Linepithema humile: Argentine ants



Argentine ants are probably the most widespread and economically-important ant-invaders on Planet Earth. The Genus Linepithema does indeed hail from Argentina, where several species live inconspicuous lives in the countryside near Buenos Aires. Most of these species can be easily mistaken for each other, but only one has learned to spread by nest-budding, and so become a world-wide threat. Linepithema humile is our prime suspect, and can be told apart from other ants in Linepithema by the jagged edge to their mandibles, and the fact that they only have hairs on the last two segments of the gaster. You need a pretty good microscope to pick up these characteristics, so it’s just as well that there’s only one Linepithema that we need to worry about.

Argentine ants are popularly supposed to have arrived in RSA in fodder imported from Argentina for British horses during the South African War, but there is evidence to suggest that they have in fact been around since as early as 1750. They occur in every town and most human settlements in the Western Cape, extensively in some farmlands, and also in some natural fynbos and strandveld. They attack roosting poultry, spoil food everywhere, and succour plant pests in orchards, etc. They are potentially devastating to the survival of many fynbos species, including some of our most iconic beauties, because they totally disrupt the effective distribution of seeds by indigenous ants. They are widespread around the world except in very humid areas, and there is evidence that the Northern Hemisphere plays host to three enormous super-colonies of this ant, with uncountable trillions of individual ants.

Several features make them easy to identify, but they are also easily confused with some indigenous species (see chart below).
* always run in trails
* are all the same size – about 2.5 mm long
* are always a uniform brown colour
* smell like Parmesan cheese when crushed
Their colonies are large; they spread by budding, where mated queens run out in the trails with the workers to any good food source, establishing a branch of the parent colony there. Vast, interlinked colonies that are highly resistant to eradication are thus established. They have no stings but squirt a disabling substance onto their enemies, and in this way are able to overcome most indigenous ants, including even the most aggressive of these. The spectacle of tiny 2.5 mm Argentines overcoming and defeating our magnificent 20 mm Camponotine ants is heart-rending. Well, if you’re an ant lover, of course.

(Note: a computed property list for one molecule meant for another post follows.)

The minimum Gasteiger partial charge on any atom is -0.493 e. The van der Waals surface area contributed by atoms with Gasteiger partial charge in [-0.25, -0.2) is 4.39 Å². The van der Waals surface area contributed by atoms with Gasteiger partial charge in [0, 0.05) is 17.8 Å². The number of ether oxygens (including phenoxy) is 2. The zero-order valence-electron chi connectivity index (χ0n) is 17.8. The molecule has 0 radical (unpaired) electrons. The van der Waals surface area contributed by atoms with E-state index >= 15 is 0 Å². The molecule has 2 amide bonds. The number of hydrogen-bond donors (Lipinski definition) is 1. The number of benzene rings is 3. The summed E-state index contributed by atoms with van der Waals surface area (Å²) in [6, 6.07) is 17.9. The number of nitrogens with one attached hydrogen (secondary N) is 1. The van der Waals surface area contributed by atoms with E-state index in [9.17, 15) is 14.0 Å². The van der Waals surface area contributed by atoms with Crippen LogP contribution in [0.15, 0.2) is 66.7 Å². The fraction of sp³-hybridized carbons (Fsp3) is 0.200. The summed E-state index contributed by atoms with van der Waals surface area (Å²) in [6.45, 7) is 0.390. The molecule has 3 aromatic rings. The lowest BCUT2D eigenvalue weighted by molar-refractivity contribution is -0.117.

To help you identify them see the chart below, where several similar-sized indigenous species are pictured to scale, running in the same attitude as the Argentines.

Survive invasive species:

Pheidole megacephala  : House ants            : unknown
Lepisiota sp.                  : Small Black ants    : unknown
Technomyrmex albipes : White-footed ants  : Possibly
Anoplolepis gracilipes   : Yellow Crazy ants  : unknown


  1. Thanks a lot for the info a dedication to the subject.
    I was reactant to do anything about the huge number of ants we have until i managed to identify them as these.
    Now i calls for War, they are all over Kensington JHB, do you have any suggestions as to the best approach?
    I have not seem many other ant species, just one that seemed part of the colony which was bigger, predominantly the head. So i dont think i need to worry about the local population.

    1. The large headed individual suggests that your ants are an indigenous species, Pheidole megacephals [Big-headed house ants] which can become quite a nuisance. The minor workers are easily mistaken for Argentine ants but with magnification you'll see that they have a 'double-noded' waist or petiole, whereas Argentine ants have a single node.
      If you flood the nest and the ants swarm out with their brood they are probably Argentines; if not, they are definitely not Argentines.


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